Location: Bliss Dinosaur Ranch, Wyoming/Montana borderlands (Wyotana)

Title: Dinosaur Dromaeosaur Tooth Serrations

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Chicken From Hell Tooth

Chicken From Hell Tooth
Chicken From Hell Tooth

OK, it’s not a Chicken from Hell tooth, it’s a Paronychodon sp. (Larson 2008) tooth from the Hell Creek/Lance formation. From my “backyard” The scale is in inches.

Paronychodon besides being rediculous to spell, is relatively hard to find fossil dinosaur tooth. You’ve heard as “Rare as Hensteeth” before? Payonychodon was an Avian Dinosaur…a bird with teeth, claws and a tail with feathers covering it’s body. Sort of a big turkey with inch long teeth/tail. I’m thinking they wouldn’t be a good addition to the modern turkey. Anyone that hasn’t seen human habituated turkeys interacting with UPS drivers (for instance) doesn’t have access to youtube lolol. Some wonderful videos are out there with turkeys chasing just about everything. So just add some teeth to the equation….great lololol. 😂

There is a rumor that dinosaurs went extinct at the end of the Cretaceous. Let me clarify that a bit.. Most dinosuar died during that punctuated extinction event. The ones that are still flying around us survived the extinction obviously. A quick comparison of T-rex anatomy and any modern bird will show MANY similarities in bone structure, utilization of lightly built mostly hollow bones for weight savings while maintaining strength. The comparisons can keep coming. Just look at any modern bird toe bone and compare it to a t-rex toe bone. Except for size….they are about the same design built by the same engineer.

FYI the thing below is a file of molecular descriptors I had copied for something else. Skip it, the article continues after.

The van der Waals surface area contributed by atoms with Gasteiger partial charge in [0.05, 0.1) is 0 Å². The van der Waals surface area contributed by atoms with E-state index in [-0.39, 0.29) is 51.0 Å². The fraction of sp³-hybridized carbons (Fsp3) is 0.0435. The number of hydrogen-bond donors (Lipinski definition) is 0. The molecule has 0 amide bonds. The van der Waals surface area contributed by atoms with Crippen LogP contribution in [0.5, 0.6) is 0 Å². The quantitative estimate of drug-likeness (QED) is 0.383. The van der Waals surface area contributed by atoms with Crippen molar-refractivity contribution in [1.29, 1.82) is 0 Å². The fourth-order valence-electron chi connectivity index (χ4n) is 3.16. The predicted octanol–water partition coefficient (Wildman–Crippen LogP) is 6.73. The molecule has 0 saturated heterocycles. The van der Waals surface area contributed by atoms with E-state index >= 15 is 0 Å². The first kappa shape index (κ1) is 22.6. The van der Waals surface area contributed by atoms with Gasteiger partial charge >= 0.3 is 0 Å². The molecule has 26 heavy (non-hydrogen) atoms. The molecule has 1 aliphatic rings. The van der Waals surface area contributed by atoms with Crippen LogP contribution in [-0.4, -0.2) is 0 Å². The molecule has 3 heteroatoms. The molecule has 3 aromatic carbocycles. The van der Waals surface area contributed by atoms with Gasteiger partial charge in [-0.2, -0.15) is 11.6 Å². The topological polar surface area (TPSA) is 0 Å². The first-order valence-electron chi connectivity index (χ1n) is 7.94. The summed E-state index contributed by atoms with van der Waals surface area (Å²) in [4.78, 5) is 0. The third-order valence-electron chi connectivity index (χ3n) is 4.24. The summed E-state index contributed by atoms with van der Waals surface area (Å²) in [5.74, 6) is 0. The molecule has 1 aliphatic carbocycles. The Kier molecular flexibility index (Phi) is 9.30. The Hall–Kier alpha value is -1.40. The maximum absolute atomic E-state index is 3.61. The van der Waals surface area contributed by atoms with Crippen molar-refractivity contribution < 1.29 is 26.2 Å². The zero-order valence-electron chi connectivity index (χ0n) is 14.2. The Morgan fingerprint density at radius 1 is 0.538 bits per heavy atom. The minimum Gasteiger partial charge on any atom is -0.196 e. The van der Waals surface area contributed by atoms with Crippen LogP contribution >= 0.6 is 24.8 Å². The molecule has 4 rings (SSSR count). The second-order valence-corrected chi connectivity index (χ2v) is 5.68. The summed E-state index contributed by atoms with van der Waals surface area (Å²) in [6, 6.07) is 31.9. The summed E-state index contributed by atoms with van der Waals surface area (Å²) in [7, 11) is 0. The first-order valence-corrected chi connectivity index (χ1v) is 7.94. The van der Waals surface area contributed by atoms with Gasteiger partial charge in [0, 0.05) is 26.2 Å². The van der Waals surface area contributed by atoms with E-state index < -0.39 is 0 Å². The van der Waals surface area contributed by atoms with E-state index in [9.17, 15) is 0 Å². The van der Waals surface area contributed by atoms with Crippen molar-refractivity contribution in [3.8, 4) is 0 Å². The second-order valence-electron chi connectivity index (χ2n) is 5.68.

This little tooth belonged to a flying, fighting carnivorous meat eater with a bad attitude. The only fast food on the menu was the stuff that got away. No 7-11 on the corner in the Cretaceous up here on the Montana/Wyoming border.

Location: Bliss Dinosaur Ranch, Site 9 by my field notebook. Surface. Cretaceous, HellCreek/Lance formation. Pretty much on the border of Montana/Wyoming.

Title: Chicken from Hell Tooth

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T-Rex Teeth This Big Are Uncommon

T-Rex Teeth This Big Are Uncommon
T-Rex Teeth This Big Are Uncommon

I spent the better part of 3 days with a group of 4 astute and focused adults looking for fossils…. To my bone site (The horn Sieve site”… 

T-rex teeth this big are quite uncommon and are in high demand bringing a grand an inch on ebay. (I’ve never sold a fossil and never will). though they are not particularly scientifically interesting as an isolated specimen. I have found 7 over 20 year of working this location. 

Guests here to the DInosaur Ranch are throwing their fishing line into a “pond” with really big fish. Anything can come out of these he Hell Creek formation and this site in particular. I send fossils home with guests they recover with the caviat if they get something scientifically important, they can pick the museum it goes to. I might trade them something as interesting by not unknown for it. 

She, a first time ever fossil digger… took this home ….. They will have it professionally prepared as I suggested. It will be beautiful. 

Getting a spot to dig here….harder than finding a t-rex. Don’t ask for now.